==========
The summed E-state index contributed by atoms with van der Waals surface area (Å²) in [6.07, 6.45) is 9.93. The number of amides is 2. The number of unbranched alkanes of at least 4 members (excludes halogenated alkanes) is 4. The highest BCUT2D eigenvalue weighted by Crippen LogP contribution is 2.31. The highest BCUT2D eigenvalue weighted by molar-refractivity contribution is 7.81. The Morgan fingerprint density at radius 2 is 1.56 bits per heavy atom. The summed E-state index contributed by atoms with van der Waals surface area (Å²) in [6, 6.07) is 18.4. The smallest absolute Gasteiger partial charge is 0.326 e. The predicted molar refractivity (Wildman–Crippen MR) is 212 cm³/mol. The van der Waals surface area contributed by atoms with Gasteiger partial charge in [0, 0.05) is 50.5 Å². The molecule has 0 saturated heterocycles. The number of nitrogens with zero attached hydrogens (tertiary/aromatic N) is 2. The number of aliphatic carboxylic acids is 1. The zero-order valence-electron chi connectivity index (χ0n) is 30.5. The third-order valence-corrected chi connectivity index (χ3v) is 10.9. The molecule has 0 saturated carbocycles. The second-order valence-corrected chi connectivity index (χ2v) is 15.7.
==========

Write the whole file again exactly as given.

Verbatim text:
The summed E-state index contributed by atoms with van der Waals surface area (Å²) in [6.07, 6.45) is 9.93. The number of amides is 2. The number of unbranched alkanes of at least 4 members (excludes halogenated alkanes) is 4. The highest BCUT2D eigenvalue weighted by Crippen LogP contribution is 2.31. The highest BCUT2D eigenvalue weighted by molar-refractivity contribution is 7.81. The Morgan fingerprint density at radius 2 is 1.56 bits per heavy atom. The summed E-state index contributed by atoms with van der Waals surface area (Å²) in [6, 6.07) is 18.4. The smallest absolute Gasteiger partial charge is 0.326 e. The predicted molar refractivity (Wildman–Crippen MR) is 212 cm³/mol. The van der Waals surface area contributed by atoms with Gasteiger partial charge in [0, 0.05) is 50.5 Å². The molecule has 0 saturated heterocycles. The number of nitrogens with zero attached hydrogens (tertiary/aromatic N) is 2. The number of aliphatic carboxylic acids is 1. The zero-order valence-electron chi connectivity index (χ0n) is 30.5. The third-order valence-corrected chi connectivity index (χ3v) is 10.9. The molecule has 0 saturated carbocycles. The second-order valence-corrected chi connectivity index (χ2v) is 15.7.